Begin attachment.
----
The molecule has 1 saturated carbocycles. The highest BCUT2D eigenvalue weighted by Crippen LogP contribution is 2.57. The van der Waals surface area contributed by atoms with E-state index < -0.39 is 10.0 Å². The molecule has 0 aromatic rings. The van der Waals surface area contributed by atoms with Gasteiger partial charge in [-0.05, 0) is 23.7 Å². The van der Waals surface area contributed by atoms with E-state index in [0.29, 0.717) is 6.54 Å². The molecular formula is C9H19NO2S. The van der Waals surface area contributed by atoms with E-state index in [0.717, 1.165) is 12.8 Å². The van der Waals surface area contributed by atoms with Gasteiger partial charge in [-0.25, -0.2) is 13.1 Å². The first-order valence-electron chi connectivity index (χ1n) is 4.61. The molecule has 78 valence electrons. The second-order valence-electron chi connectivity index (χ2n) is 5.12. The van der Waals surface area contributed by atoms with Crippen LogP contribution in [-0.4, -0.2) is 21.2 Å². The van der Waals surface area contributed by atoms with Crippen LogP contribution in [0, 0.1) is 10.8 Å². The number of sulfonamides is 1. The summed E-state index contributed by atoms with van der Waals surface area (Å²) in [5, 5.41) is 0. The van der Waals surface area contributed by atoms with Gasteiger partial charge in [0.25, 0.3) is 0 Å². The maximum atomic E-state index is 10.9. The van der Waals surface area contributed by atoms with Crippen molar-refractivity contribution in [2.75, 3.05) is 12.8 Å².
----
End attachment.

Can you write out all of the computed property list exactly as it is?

The molecule has 1 saturated carbocycles. The highest BCUT2D eigenvalue weighted by Crippen LogP contribution is 2.57. The van der Waals surface area contributed by atoms with E-state index < -0.39 is 10.0 Å². The molecule has 0 aromatic rings. The van der Waals surface area contributed by atoms with Gasteiger partial charge in [-0.05, 0) is 23.7 Å². The van der Waals surface area contributed by atoms with E-state index in [0.29, 0.717) is 6.54 Å². The molecular formula is C9H19NO2S. The van der Waals surface area contributed by atoms with E-state index in [0.717, 1.165) is 12.8 Å². The van der Waals surface area contributed by atoms with Gasteiger partial charge in [-0.25, -0.2) is 13.1 Å². The first-order valence-electron chi connectivity index (χ1n) is 4.61. The molecule has 78 valence electrons. The second-order valence-electron chi connectivity index (χ2n) is 5.12. The van der Waals surface area contributed by atoms with Crippen LogP contribution in [-0.4, -0.2) is 21.2 Å². The van der Waals surface area contributed by atoms with Crippen LogP contribution in [0, 0.1) is 10.8 Å². The number of sulfonamides is 1. The summed E-state index contributed by atoms with van der Waals surface area (Å²) in [5, 5.41) is 0. The van der Waals surface area contributed by atoms with Gasteiger partial charge in [0.25, 0.3) is 0 Å². The maximum atomic E-state index is 10.9. The van der Waals surface area contributed by atoms with Crippen molar-refractivity contribution in [2.75, 3.05) is 12.8 Å².